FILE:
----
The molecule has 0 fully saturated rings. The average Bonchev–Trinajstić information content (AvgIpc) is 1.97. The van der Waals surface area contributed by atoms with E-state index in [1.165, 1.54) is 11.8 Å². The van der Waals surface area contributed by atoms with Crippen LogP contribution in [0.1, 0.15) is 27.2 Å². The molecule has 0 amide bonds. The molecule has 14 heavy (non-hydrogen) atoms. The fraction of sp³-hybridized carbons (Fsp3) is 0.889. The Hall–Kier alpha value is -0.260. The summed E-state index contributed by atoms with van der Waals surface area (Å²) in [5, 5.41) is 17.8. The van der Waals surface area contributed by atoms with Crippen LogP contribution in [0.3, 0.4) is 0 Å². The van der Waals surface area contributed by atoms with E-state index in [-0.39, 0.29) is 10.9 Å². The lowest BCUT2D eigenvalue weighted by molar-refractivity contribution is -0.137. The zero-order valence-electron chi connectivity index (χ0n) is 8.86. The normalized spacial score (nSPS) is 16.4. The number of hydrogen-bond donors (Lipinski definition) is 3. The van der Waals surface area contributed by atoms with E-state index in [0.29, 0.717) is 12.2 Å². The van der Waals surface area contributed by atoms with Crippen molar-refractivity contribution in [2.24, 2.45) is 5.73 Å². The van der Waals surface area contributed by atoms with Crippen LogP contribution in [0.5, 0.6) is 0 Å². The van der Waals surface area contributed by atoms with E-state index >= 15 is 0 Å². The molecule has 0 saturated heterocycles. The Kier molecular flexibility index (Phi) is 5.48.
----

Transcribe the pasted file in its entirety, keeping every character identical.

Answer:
The molecule has 0 fully saturated rings. The average Bonchev–Trinajstić information content (AvgIpc) is 1.97. The van der Waals surface area contributed by atoms with E-state index in [1.165, 1.54) is 11.8 Å². The van der Waals surface area contributed by atoms with Crippen LogP contribution in [0.1, 0.15) is 27.2 Å². The molecule has 0 amide bonds. The molecule has 14 heavy (non-hydrogen) atoms. The fraction of sp³-hybridized carbons (Fsp3) is 0.889. The Hall–Kier alpha value is -0.260. The summed E-state index contributed by atoms with van der Waals surface area (Å²) in [5, 5.41) is 17.8. The van der Waals surface area contributed by atoms with Crippen LogP contribution in [0.3, 0.4) is 0 Å². The van der Waals surface area contributed by atoms with E-state index in [-0.39, 0.29) is 10.9 Å². The lowest BCUT2D eigenvalue weighted by molar-refractivity contribution is -0.137. The zero-order valence-electron chi connectivity index (χ0n) is 8.86. The normalized spacial score (nSPS) is 16.4. The number of hydrogen-bond donors (Lipinski definition) is 3. The van der Waals surface area contributed by atoms with E-state index in [0.29, 0.717) is 12.2 Å². The van der Waals surface area contributed by atoms with Crippen molar-refractivity contribution in [2.24, 2.45) is 5.73 Å². The van der Waals surface area contributed by atoms with Crippen LogP contribution in [0.5, 0.6) is 0 Å². The van der Waals surface area contributed by atoms with E-state index >= 15 is 0 Å². The molecule has 0 saturated heterocycles. The Kier molecular flexibility index (Phi) is 5.48.